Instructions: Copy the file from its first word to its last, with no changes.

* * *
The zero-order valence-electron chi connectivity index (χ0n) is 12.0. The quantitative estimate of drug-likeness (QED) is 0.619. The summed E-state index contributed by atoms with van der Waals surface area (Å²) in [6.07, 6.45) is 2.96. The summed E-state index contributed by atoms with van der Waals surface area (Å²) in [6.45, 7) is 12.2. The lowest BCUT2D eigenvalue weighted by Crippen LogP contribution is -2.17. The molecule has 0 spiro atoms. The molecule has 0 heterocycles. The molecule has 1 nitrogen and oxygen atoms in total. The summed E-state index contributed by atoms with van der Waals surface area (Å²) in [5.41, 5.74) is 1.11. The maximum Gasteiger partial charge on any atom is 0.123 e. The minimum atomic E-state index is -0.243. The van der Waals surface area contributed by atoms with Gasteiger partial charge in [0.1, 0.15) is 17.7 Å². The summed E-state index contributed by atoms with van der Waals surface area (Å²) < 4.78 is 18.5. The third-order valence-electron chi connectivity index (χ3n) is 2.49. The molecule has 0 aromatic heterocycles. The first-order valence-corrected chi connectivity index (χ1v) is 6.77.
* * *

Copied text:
The zero-order valence-electron chi connectivity index (χ0n) is 12.0. The quantitative estimate of drug-likeness (QED) is 0.619. The summed E-state index contributed by atoms with van der Waals surface area (Å²) in [6.07, 6.45) is 2.96. The summed E-state index contributed by atoms with van der Waals surface area (Å²) in [6.45, 7) is 12.2. The lowest BCUT2D eigenvalue weighted by Crippen LogP contribution is -2.17. The molecule has 0 spiro atoms. The molecule has 0 heterocycles. The molecule has 1 nitrogen and oxygen atoms in total. The summed E-state index contributed by atoms with van der Waals surface area (Å²) in [5.41, 5.74) is 1.11. The maximum Gasteiger partial charge on any atom is 0.123 e. The minimum atomic E-state index is -0.243. The van der Waals surface area contributed by atoms with Gasteiger partial charge in [0.1, 0.15) is 17.7 Å². The summed E-state index contributed by atoms with van der Waals surface area (Å²) < 4.78 is 18.5. The third-order valence-electron chi connectivity index (χ3n) is 2.49. The molecule has 0 aromatic heterocycles. The first-order valence-corrected chi connectivity index (χ1v) is 6.77.